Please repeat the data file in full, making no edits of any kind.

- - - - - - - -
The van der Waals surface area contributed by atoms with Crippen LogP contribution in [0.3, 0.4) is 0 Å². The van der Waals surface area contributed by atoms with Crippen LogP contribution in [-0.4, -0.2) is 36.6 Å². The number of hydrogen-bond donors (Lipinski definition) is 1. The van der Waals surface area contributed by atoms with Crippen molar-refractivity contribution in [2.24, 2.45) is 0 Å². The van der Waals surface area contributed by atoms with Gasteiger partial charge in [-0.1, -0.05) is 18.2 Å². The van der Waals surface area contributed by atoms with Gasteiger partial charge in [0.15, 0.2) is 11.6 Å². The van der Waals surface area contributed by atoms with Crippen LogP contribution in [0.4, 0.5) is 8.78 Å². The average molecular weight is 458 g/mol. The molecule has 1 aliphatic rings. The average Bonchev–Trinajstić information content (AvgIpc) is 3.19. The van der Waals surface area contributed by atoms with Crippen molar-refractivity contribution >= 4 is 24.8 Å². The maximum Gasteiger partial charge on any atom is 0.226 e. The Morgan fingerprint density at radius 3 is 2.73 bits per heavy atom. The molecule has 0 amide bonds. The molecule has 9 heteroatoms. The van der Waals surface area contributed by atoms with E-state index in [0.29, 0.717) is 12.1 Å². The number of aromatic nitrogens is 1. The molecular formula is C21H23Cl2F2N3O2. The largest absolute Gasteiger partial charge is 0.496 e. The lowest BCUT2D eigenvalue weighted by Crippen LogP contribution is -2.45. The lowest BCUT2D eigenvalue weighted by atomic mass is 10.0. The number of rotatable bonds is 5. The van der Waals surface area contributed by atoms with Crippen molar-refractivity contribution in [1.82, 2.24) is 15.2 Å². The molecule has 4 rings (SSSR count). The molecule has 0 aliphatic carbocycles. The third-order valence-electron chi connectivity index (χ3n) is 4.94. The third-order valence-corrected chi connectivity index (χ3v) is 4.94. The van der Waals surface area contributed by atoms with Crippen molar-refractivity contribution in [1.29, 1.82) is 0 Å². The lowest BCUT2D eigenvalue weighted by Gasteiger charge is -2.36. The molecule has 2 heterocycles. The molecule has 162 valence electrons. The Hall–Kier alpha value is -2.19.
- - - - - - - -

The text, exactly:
The van der Waals surface area contributed by atoms with Crippen LogP contribution in [0.3, 0.4) is 0 Å². The van der Waals surface area contributed by atoms with Crippen LogP contribution in [-0.4, -0.2) is 36.6 Å². The number of hydrogen-bond donors (Lipinski definition) is 1. The van der Waals surface area contributed by atoms with Crippen molar-refractivity contribution in [2.24, 2.45) is 0 Å². The van der Waals surface area contributed by atoms with Gasteiger partial charge in [-0.1, -0.05) is 18.2 Å². The van der Waals surface area contributed by atoms with Gasteiger partial charge in [0.15, 0.2) is 11.6 Å². The van der Waals surface area contributed by atoms with Crippen LogP contribution in [0.4, 0.5) is 8.78 Å². The average molecular weight is 458 g/mol. The molecule has 1 aliphatic rings. The average Bonchev–Trinajstić information content (AvgIpc) is 3.19. The van der Waals surface area contributed by atoms with Crippen molar-refractivity contribution >= 4 is 24.8 Å². The maximum Gasteiger partial charge on any atom is 0.226 e. The Morgan fingerprint density at radius 3 is 2.73 bits per heavy atom. The molecule has 0 amide bonds. The molecule has 9 heteroatoms. The van der Waals surface area contributed by atoms with E-state index in [0.29, 0.717) is 12.1 Å². The number of aromatic nitrogens is 1. The molecular formula is C21H23Cl2F2N3O2. The largest absolute Gasteiger partial charge is 0.496 e. The lowest BCUT2D eigenvalue weighted by Crippen LogP contribution is -2.45. The lowest BCUT2D eigenvalue weighted by atomic mass is 10.0. The number of rotatable bonds is 5. The van der Waals surface area contributed by atoms with Crippen molar-refractivity contribution in [1.82, 2.24) is 15.2 Å². The molecule has 4 rings (SSSR count). The molecule has 0 aliphatic carbocycles. The third-order valence-electron chi connectivity index (χ3n) is 4.94. The third-order valence-corrected chi connectivity index (χ3v) is 4.94. The van der Waals surface area contributed by atoms with Crippen molar-refractivity contribution in [1.29, 1.82) is 0 Å². The lowest BCUT2D eigenvalue weighted by Gasteiger charge is -2.36. The molecule has 2 heterocycles. The molecule has 162 valence electrons. The Hall–Kier alpha value is -2.19.